Voltzberg

Wednesday, July 3, 2013

River baths are underrated

Last night was our final night at the research station at the base of Voltzberg. After breakfast, we packed our hammocks and made a pile of the food and gear the porters were going to carry. The porters arrived, packed, and started back to the boat and we followed about 15 minutes later. The whole hike took us a little under two hours which beat our time on the hike in by about thirty minutes. My sweat-soaked shirt felt like I had just taken it out of the washing machine and I couldn’t wait until we got back to Foengoe Island where a cold shower was calling my name.

Unfortunately, a shower would have to wait a while longer. Upon our arrival, the manager informed us that the water pump had broken, so we would have to get any water we needed from the river. I resigned myself to the fact there was no running water, so I hopped into the river for a much needed bath. It was glorious to scrub off three days’ worth of sweat and I came out feeling much better.

Sunday, July 29, 2012

A Voltzberg Sunrise

sunriseFrom Clay:

We woke up at 4 o’clock this morning and we’re on the trail shortly before 5 a.m. We were planning to reach the summit of Voltzberg to watch the sunrise. Of course, this meant we had to hike there in the dark and there is really only one way to describe pre-dawn jungle: pitch black. If you get stuck in the jungle at night, without a light source, you better just hunker down and pray for morning because you are in for one terrifying ordeal.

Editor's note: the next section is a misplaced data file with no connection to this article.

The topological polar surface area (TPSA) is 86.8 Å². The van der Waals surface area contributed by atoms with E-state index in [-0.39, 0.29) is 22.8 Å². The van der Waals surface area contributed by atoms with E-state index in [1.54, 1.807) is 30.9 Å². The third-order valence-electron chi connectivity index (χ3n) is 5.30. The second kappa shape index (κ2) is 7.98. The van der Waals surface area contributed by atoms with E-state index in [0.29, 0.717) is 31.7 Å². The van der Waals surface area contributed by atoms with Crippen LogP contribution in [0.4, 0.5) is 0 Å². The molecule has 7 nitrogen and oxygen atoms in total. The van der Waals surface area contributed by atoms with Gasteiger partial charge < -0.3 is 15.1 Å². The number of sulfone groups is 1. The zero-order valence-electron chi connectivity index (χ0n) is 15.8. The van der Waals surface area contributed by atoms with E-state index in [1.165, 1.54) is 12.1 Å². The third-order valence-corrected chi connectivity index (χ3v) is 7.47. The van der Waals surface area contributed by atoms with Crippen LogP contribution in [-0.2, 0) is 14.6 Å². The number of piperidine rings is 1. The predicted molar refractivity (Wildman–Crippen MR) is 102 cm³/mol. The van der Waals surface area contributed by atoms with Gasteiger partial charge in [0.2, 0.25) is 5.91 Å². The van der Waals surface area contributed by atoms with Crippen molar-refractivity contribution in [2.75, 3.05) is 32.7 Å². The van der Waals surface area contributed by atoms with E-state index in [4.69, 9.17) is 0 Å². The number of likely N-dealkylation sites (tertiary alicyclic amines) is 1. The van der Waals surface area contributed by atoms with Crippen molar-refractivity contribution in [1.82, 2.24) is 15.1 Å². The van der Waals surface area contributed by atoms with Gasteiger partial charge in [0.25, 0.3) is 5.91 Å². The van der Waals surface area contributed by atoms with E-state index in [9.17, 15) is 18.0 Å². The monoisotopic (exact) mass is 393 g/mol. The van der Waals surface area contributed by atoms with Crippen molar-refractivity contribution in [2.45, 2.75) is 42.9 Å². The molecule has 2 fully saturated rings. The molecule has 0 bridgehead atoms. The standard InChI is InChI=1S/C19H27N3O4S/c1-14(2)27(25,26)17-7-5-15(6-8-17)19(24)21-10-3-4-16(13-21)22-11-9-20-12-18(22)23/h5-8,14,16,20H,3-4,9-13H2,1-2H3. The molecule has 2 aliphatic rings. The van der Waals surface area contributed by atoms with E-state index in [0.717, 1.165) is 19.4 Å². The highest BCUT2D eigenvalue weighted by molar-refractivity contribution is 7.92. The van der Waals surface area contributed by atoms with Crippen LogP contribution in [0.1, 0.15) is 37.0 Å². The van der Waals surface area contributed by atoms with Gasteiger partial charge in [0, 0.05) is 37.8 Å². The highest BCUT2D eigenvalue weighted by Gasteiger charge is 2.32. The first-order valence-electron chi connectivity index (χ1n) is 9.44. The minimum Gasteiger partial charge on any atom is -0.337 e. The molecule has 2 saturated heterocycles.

After about a thirty minute hike, we arrived at the base of Voltzberg. For the next twenty-five minutes, we scrambled over slick boulders, dodged a column of army ants (which zigzagged over our path no less than four times), tried our best to avoid prickly and spiny plants (which is difficult because it seems like every tree, bush, fern, and flower is armed and ready for battle), and silently hoped that no snakes would decide to fall on our heads. Once we had cleared the tree line, the real fun began. The next stage of our ascent involved scrambling up several hundred feet of algae-coated, dew-slicked granite (which rates about a 9.413/10 on the International Standardized Slipperiness Scale). However, that wasn’t all. The slope of the mountain was steep to say the least and I swear there were times when we were going almost straight up. The combination of the terrain and the exacerbating conditions made for a climb that was mildly nerve-wracking at times.

However, we did all make it to the top and almost right as the sun was breaking through the clouds. It was a truly magnificent and spectacular thing to witness with the clouds rising over the jungle and the fiery, orange sun rising next to the adjacent inselberg.